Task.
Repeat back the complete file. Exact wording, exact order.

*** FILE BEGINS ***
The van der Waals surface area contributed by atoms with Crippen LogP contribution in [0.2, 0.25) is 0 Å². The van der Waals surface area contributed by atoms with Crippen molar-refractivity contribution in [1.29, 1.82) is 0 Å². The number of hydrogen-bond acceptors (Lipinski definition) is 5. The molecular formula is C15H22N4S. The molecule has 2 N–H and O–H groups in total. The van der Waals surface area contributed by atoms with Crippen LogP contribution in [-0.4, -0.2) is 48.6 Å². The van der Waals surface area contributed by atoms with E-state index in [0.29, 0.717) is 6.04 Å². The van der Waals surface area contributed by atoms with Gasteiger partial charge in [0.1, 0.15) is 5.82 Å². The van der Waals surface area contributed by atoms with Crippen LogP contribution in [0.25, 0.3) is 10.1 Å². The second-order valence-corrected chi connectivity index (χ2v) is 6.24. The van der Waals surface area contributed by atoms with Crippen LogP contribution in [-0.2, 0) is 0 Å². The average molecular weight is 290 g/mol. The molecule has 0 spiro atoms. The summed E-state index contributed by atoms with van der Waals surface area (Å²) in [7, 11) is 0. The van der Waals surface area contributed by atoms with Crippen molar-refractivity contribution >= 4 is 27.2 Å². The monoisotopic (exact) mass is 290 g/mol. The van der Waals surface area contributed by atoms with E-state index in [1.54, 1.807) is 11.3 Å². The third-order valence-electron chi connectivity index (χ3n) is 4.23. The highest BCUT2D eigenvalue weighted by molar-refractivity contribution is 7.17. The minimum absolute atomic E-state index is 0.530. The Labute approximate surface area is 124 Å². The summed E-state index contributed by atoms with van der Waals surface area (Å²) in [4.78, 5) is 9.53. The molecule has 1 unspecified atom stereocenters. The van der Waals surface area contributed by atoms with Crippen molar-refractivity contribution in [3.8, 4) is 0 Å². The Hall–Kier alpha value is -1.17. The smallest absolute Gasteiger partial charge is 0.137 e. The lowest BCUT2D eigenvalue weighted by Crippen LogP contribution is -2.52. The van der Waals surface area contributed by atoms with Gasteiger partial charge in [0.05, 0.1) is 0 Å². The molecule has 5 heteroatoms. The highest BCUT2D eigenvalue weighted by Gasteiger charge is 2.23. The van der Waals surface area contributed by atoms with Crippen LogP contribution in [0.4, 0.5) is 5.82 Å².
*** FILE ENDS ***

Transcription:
The van der Waals surface area contributed by atoms with Crippen LogP contribution in [0.2, 0.25) is 0 Å². The van der Waals surface area contributed by atoms with Crippen molar-refractivity contribution in [1.29, 1.82) is 0 Å². The number of hydrogen-bond acceptors (Lipinski definition) is 5. The molecular formula is C15H22N4S. The molecule has 2 N–H and O–H groups in total. The van der Waals surface area contributed by atoms with Crippen LogP contribution in [-0.4, -0.2) is 48.6 Å². The van der Waals surface area contributed by atoms with E-state index in [0.29, 0.717) is 6.04 Å². The van der Waals surface area contributed by atoms with Gasteiger partial charge in [0.1, 0.15) is 5.82 Å². The van der Waals surface area contributed by atoms with Crippen LogP contribution in [0.25, 0.3) is 10.1 Å². The second-order valence-corrected chi connectivity index (χ2v) is 6.24. The van der Waals surface area contributed by atoms with Crippen LogP contribution in [-0.2, 0) is 0 Å². The average molecular weight is 290 g/mol. The molecule has 0 spiro atoms. The summed E-state index contributed by atoms with van der Waals surface area (Å²) in [7, 11) is 0. The van der Waals surface area contributed by atoms with Crippen molar-refractivity contribution >= 4 is 27.2 Å². The monoisotopic (exact) mass is 290 g/mol. The van der Waals surface area contributed by atoms with E-state index in [1.54, 1.807) is 11.3 Å². The third-order valence-electron chi connectivity index (χ3n) is 4.23. The highest BCUT2D eigenvalue weighted by molar-refractivity contribution is 7.17. The minimum absolute atomic E-state index is 0.530. The Labute approximate surface area is 124 Å². The summed E-state index contributed by atoms with van der Waals surface area (Å²) in [4.78, 5) is 9.53. The molecule has 1 unspecified atom stereocenters. The van der Waals surface area contributed by atoms with Crippen molar-refractivity contribution in [3.8, 4) is 0 Å². The Hall–Kier alpha value is -1.17. The smallest absolute Gasteiger partial charge is 0.137 e. The lowest BCUT2D eigenvalue weighted by Crippen LogP contribution is -2.52. The van der Waals surface area contributed by atoms with Gasteiger partial charge in [0.05, 0.1) is 0 Å². The molecule has 5 heteroatoms. The highest BCUT2D eigenvalue weighted by Gasteiger charge is 2.23. The van der Waals surface area contributed by atoms with Crippen LogP contribution in [0.4, 0.5) is 5.82 Å².